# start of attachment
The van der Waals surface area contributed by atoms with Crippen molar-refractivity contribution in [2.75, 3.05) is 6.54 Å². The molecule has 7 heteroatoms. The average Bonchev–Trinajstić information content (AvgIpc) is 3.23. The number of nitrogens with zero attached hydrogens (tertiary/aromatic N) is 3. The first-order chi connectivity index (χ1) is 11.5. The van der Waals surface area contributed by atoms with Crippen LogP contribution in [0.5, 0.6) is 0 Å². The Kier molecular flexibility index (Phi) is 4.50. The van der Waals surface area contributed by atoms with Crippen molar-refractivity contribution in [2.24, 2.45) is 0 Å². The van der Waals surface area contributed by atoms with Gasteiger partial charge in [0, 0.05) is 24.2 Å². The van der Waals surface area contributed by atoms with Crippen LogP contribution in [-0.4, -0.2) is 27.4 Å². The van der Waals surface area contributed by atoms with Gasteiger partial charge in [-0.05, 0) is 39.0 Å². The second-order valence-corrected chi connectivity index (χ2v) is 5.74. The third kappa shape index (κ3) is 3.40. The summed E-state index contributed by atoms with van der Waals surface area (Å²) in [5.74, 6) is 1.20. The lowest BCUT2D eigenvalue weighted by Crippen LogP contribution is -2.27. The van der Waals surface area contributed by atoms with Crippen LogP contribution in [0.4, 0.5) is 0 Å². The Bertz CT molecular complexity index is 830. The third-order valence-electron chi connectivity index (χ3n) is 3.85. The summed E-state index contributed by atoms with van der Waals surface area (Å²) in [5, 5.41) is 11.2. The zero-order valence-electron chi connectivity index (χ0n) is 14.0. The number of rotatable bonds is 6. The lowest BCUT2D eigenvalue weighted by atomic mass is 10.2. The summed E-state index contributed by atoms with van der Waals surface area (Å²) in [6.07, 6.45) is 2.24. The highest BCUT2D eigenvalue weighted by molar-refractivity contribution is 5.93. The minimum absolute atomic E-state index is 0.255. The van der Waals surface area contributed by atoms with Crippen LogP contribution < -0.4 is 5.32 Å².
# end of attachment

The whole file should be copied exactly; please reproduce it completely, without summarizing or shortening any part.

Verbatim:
The van der Waals surface area contributed by atoms with Crippen molar-refractivity contribution in [2.75, 3.05) is 6.54 Å². The molecule has 7 heteroatoms. The average Bonchev–Trinajstić information content (AvgIpc) is 3.23. The number of nitrogens with zero attached hydrogens (tertiary/aromatic N) is 3. The first-order chi connectivity index (χ1) is 11.5. The van der Waals surface area contributed by atoms with Crippen LogP contribution in [0.5, 0.6) is 0 Å². The Kier molecular flexibility index (Phi) is 4.50. The van der Waals surface area contributed by atoms with Crippen molar-refractivity contribution in [2.24, 2.45) is 0 Å². The van der Waals surface area contributed by atoms with Gasteiger partial charge in [0, 0.05) is 24.2 Å². The van der Waals surface area contributed by atoms with Crippen LogP contribution in [-0.4, -0.2) is 27.4 Å². The van der Waals surface area contributed by atoms with Gasteiger partial charge in [-0.05, 0) is 39.0 Å². The second-order valence-corrected chi connectivity index (χ2v) is 5.74. The third kappa shape index (κ3) is 3.40. The summed E-state index contributed by atoms with van der Waals surface area (Å²) in [5.74, 6) is 1.20. The lowest BCUT2D eigenvalue weighted by Crippen LogP contribution is -2.27. The van der Waals surface area contributed by atoms with Crippen LogP contribution in [0.4, 0.5) is 0 Å². The Bertz CT molecular complexity index is 830. The third-order valence-electron chi connectivity index (χ3n) is 3.85. The summed E-state index contributed by atoms with van der Waals surface area (Å²) in [5, 5.41) is 11.2. The zero-order valence-electron chi connectivity index (χ0n) is 14.0. The number of rotatable bonds is 6. The lowest BCUT2D eigenvalue weighted by atomic mass is 10.2. The summed E-state index contributed by atoms with van der Waals surface area (Å²) in [6.07, 6.45) is 2.24. The highest BCUT2D eigenvalue weighted by molar-refractivity contribution is 5.93. The minimum absolute atomic E-state index is 0.255. The van der Waals surface area contributed by atoms with Crippen LogP contribution < -0.4 is 5.32 Å².